Specific Suppression of Immune Responses

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Science  21 Sep 1973:
Vol. 181, Issue 4105, pp. 1133-1141
DOI: 10.1126/science.181.4105.1133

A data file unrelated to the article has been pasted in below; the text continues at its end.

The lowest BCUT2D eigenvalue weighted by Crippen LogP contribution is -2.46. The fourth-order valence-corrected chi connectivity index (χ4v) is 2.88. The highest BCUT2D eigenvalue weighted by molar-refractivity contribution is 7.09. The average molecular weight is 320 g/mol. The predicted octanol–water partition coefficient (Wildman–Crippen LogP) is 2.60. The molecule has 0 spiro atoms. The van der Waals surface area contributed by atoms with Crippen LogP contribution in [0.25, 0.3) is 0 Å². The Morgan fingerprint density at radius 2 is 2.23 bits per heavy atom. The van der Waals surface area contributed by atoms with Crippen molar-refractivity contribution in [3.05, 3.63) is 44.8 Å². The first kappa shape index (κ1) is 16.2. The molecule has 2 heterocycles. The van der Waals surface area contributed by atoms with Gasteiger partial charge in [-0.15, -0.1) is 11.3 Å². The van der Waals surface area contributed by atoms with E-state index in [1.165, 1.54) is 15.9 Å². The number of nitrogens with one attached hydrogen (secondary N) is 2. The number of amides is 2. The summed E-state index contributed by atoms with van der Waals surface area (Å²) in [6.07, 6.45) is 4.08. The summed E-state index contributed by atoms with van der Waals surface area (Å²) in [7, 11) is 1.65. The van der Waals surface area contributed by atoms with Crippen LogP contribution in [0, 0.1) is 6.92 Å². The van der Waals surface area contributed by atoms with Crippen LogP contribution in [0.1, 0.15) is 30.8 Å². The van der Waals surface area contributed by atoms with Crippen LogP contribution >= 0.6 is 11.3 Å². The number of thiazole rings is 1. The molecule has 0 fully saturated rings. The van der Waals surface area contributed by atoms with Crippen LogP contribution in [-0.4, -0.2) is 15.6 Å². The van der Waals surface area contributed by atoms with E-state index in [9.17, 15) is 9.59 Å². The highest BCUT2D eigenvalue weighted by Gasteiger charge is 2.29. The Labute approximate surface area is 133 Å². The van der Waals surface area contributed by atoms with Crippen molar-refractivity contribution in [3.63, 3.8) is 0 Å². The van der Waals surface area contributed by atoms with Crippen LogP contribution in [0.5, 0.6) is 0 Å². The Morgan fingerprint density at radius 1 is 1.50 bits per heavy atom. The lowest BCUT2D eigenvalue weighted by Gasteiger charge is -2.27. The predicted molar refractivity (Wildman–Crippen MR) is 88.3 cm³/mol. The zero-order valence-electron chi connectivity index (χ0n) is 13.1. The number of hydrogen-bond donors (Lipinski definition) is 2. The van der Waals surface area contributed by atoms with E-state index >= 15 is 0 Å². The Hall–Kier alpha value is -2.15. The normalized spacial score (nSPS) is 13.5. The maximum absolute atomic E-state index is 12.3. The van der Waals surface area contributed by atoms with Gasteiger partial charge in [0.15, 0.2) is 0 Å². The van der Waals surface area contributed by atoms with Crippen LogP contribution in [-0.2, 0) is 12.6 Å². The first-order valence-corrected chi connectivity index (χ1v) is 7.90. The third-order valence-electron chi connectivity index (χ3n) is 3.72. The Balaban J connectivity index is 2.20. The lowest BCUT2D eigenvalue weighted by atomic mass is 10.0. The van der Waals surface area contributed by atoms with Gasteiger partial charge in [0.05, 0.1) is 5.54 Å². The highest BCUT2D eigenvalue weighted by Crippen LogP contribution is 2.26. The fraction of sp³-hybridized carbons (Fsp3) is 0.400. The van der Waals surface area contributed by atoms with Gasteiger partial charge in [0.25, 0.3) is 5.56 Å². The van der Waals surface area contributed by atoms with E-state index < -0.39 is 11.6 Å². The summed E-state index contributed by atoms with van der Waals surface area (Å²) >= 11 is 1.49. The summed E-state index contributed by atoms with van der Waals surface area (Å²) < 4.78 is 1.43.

The models we have discussed in detail demonstrate specific suppression of immune reactivity produced in normal adult animals by antibody and antigen. The mechanism of homeostasis of suppression in these models depends on continued exposure to antigen and on an active response by the host. The active response may include production of antibody directed against specific receptors as well as antibody directed against antigen. Thus, specific regulation of both antibody and cell mediated immunity to an antigen might be achieved by the use of only the biological agents of the response: antigen, antibody, and possibly antibody to receptors. The general implication is that these same biological agents are responsible for autoregulation of immune reactions occurring in nature. Presumably, these agents may be used to suppress or reverse immune responses for appropriate clinical objectives.